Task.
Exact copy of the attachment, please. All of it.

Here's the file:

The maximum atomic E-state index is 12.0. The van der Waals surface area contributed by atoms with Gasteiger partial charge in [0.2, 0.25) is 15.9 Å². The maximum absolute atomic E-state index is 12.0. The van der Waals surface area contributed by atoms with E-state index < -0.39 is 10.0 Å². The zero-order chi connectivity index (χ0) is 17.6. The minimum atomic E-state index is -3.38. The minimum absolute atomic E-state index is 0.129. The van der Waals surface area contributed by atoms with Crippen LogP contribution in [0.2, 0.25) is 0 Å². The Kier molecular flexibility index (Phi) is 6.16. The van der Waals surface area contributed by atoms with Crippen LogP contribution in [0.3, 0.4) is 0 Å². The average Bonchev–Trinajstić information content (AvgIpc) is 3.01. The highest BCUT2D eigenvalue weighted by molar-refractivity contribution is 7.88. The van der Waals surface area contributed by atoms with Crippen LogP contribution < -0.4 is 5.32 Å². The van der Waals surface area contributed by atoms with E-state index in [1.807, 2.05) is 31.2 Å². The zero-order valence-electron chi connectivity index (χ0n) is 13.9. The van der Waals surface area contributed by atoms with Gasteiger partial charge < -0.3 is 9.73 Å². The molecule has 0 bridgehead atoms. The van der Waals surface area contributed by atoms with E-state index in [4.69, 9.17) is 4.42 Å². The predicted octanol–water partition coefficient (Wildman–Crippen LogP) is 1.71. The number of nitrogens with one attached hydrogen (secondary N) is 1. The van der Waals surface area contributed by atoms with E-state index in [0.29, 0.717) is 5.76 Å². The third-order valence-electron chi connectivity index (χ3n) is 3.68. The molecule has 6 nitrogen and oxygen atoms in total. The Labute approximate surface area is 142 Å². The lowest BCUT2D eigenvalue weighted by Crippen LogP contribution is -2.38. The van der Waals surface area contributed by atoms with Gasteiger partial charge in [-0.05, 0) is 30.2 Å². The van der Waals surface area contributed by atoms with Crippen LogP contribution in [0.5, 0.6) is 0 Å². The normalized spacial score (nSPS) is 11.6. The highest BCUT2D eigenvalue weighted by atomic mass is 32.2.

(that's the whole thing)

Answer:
The maximum atomic E-state index is 12.0. The van der Waals surface area contributed by atoms with Gasteiger partial charge in [0.2, 0.25) is 15.9 Å². The maximum absolute atomic E-state index is 12.0. The van der Waals surface area contributed by atoms with E-state index < -0.39 is 10.0 Å². The zero-order chi connectivity index (χ0) is 17.6. The minimum atomic E-state index is -3.38. The minimum absolute atomic E-state index is 0.129. The van der Waals surface area contributed by atoms with Crippen LogP contribution in [0.2, 0.25) is 0 Å². The Kier molecular flexibility index (Phi) is 6.16. The van der Waals surface area contributed by atoms with Crippen LogP contribution in [0.3, 0.4) is 0 Å². The average Bonchev–Trinajstić information content (AvgIpc) is 3.01. The highest BCUT2D eigenvalue weighted by molar-refractivity contribution is 7.88. The van der Waals surface area contributed by atoms with Crippen LogP contribution < -0.4 is 5.32 Å². The van der Waals surface area contributed by atoms with E-state index in [1.807, 2.05) is 31.2 Å². The zero-order valence-electron chi connectivity index (χ0n) is 13.9. The van der Waals surface area contributed by atoms with Gasteiger partial charge < -0.3 is 9.73 Å². The molecule has 0 bridgehead atoms. The van der Waals surface area contributed by atoms with E-state index in [4.69, 9.17) is 4.42 Å². The predicted octanol–water partition coefficient (Wildman–Crippen LogP) is 1.71. The number of nitrogens with one attached hydrogen (secondary N) is 1. The van der Waals surface area contributed by atoms with E-state index in [0.29, 0.717) is 5.76 Å². The third-order valence-electron chi connectivity index (χ3n) is 3.68. The molecule has 6 nitrogen and oxygen atoms in total. The Labute approximate surface area is 142 Å². The lowest BCUT2D eigenvalue weighted by Crippen LogP contribution is -2.38. The van der Waals surface area contributed by atoms with Gasteiger partial charge in [-0.05, 0) is 30.2 Å². The van der Waals surface area contributed by atoms with Crippen LogP contribution in [0.5, 0.6) is 0 Å². The normalized spacial score (nSPS) is 11.6. The highest BCUT2D eigenvalue weighted by atomic mass is 32.2.